“The first piece of our puzzle!” screamed the tweet that announced the news. “Welcome to Ealing Trailfinders, Abby Dow!”

As a statement of intent, it was huge. Dow had just scored six tries to help England to another Women’s Six Nations Grand Slam and would end 2023 as a WXV 1 champion and World Rugby Women’s 15s Player of the Year nominee.

Even if her time as a Quin always felt temporary, she would not have been short of suitors. Not least because the pace and agility that made her such an attacking threat had remained intact following the leg break that threatened her involvement in the 2021 Women’s Rugby World Cup, a tournament she ultimately lit up.

Abby Dow
Trailfinders have won two of their first nine games and been competitive against the Premiership’s top sides (Photo Henry Browne/Getty Images)

To borrow the analogy from Trailfinders’ own tweet, the club had landed the giant corner piece from which the rest of their jigsaw would take shape.

The presence of Mather, and a number of coaches she knew well from Wasps, undoubtedly helped soothe the short journey north from Twickenham Stoop to Vallis Way and alleviated the pressure of being her new club’s foundation signing.

“Because I knew who the coaches were,” Dow explains, “these were all coaches that had come from Wasps and I had been with for years, I wasn’t worried in that sense.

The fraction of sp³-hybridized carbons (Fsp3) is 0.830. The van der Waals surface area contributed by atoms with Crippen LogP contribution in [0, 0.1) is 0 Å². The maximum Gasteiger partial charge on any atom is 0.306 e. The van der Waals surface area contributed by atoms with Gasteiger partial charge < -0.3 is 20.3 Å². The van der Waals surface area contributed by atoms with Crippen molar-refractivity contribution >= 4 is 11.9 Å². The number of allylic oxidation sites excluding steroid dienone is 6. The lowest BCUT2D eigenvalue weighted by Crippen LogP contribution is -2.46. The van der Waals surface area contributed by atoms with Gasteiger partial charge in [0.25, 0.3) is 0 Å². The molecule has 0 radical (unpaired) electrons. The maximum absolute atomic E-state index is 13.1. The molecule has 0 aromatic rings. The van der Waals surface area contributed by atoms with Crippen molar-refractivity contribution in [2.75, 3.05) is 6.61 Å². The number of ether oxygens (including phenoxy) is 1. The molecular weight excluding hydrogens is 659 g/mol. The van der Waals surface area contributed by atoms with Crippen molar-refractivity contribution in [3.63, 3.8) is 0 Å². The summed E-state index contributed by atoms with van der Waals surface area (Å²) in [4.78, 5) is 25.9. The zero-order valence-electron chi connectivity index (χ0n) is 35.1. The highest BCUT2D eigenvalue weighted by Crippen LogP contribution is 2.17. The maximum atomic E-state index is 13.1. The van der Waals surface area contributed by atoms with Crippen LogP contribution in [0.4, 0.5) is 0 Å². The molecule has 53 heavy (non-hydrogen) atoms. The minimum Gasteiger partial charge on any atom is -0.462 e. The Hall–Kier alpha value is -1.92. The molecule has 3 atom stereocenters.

“For me, it wasn’t [like being] a new signing. It was me going back to what I knew brought out the best in me and what I knew that I enjoyed and I thrived on. In my head, I trusted them all to be able to create a team that could compete in the league.

“And I think so far we’ve had really good success at competing and actually bringing the best out of all the players that we have.”

We all play rugby because we fell in love with it as kids or we fell in love with it when there was no other reason to play it but to love it.

Dow was only 19, and yet to make her first-team debut at Wasps, when Mather returned to the club in November 2016. One year and 16 days later, she was a full England international.

“The amount of growth that I’ve had to do as a human being [is huge], and not even realising until now what Giselle was doing in that time period,” Dow says when asked to quantify the importance of her coach to her career.

“She basically has a brilliant ethos of if you improve the person, you improve the player because they’re one and the same.

“We all play rugby because we fell in love with it as kids or we fell in love with it when there was no other reason to play it but to love it. And I think, therefore, when you now play it and it’s a career, you should continue with that ethos because you’ve got years of experience of playing when you’re loving it.

“Giselle basically said, I need to work on that person to make sure that they always love the sport. I would have been so frustrated talking to a younger version of me being like, these are the opportunities that you’re missing of growth and just missing social cues.

“There was all sorts of stuff and Giselle really helped me grow as a human being to actually understand how to be a better player on the pitch. So yeah, I definitely owe a lot to her.”